Sweet Potatoes at a Glance

Try planting orange-fleshed sweet potatoes for their exceptionally high source of vitamin A, white-fleshed varieties for their creamy flesh, or purple-fleshed sweet potatoes for their superior nutrition and exotic color.

December 2013/January 2014

By Barbara Pleasant

Sweet potatoes (Ipomoea batatas) are highly nutritious, taste great in a wide variety of recipes, and store better than most other crops. See the chart below to find the best sweet potato variety for your garden. Learn more about organic sweet potato cultivation in All About Growing Sweet Potatoes.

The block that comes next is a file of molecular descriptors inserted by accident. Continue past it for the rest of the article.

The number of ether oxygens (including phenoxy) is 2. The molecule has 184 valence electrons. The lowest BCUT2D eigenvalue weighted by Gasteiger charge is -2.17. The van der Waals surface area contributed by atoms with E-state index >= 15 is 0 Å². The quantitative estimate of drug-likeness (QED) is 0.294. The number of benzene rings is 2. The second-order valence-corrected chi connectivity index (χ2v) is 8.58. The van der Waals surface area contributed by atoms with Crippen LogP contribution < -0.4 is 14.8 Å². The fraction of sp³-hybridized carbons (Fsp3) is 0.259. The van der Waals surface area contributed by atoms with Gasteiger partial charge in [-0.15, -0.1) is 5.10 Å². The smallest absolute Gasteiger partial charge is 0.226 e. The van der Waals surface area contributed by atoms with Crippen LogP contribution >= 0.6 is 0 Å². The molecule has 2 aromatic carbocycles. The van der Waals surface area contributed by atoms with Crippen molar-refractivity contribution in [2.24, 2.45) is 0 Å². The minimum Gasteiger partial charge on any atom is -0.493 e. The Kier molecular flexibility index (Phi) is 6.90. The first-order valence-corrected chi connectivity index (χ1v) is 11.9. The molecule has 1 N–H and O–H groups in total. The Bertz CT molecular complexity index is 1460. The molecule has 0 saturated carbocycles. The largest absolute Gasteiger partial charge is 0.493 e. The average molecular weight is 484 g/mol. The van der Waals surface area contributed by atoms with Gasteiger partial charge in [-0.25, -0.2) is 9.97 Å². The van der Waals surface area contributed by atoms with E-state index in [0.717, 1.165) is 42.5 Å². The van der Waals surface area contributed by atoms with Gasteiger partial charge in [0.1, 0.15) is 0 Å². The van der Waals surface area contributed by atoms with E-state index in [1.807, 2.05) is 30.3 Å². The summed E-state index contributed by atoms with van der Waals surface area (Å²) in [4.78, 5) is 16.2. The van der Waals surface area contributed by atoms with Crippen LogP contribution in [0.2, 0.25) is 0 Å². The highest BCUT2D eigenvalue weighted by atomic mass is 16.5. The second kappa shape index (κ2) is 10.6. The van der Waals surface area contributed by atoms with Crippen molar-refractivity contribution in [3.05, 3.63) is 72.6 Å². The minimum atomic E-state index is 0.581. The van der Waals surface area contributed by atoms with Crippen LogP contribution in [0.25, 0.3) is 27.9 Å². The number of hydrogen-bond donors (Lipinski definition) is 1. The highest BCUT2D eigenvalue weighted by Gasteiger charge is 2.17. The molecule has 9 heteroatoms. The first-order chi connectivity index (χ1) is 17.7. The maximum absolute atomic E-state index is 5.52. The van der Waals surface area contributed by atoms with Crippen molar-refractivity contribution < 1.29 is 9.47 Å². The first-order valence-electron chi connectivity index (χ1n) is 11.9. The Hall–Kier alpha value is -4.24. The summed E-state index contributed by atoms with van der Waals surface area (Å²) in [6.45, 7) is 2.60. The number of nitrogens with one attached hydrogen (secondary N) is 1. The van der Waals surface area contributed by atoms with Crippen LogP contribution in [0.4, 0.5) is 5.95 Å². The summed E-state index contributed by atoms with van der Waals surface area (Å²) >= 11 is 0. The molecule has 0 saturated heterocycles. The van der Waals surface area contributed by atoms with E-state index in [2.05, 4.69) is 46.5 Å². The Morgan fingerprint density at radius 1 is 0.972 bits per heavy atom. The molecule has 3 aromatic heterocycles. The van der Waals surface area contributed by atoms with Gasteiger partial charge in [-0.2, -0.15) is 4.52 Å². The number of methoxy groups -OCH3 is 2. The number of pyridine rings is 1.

Description Recommended Varieties

Popular and nutritious, orange sweet potatoes have moist flesh, and the available varieties suit a range of climates. 'Beauregard' (90 to 100 days)
'Georgia Jet' (90 to 95 days)
'Nancy Hall' (120 days)

The creamiest sweet potatoes have white flesh with less moisture than orange sweet potatoes. They’re an excellent substitute for regular potatoes. 'Bonita' (90 to 100 days)
'O' Henry" (90 to 100 days)
'Sumor' (100 to 110 days)

Originating in Asia, purple sweet potatoes need a long growing season, but can produce huge yields of straight, starchy tubers that can be stored until spring. 'All Purple' (120 days)
'Stokes Purple' (120 days)
'Violetta' (120 days)
 Locate sources for these sweet potato varieties with our Seed and Plant Finder

Contributing editor Barbara Pleasant gardens in southwest Virginia, where she grows vegetables, herbs, fruits, flowers and a few lucky chickens. Contact Barbara by visiting her website or finding her on Google+.

Content Tools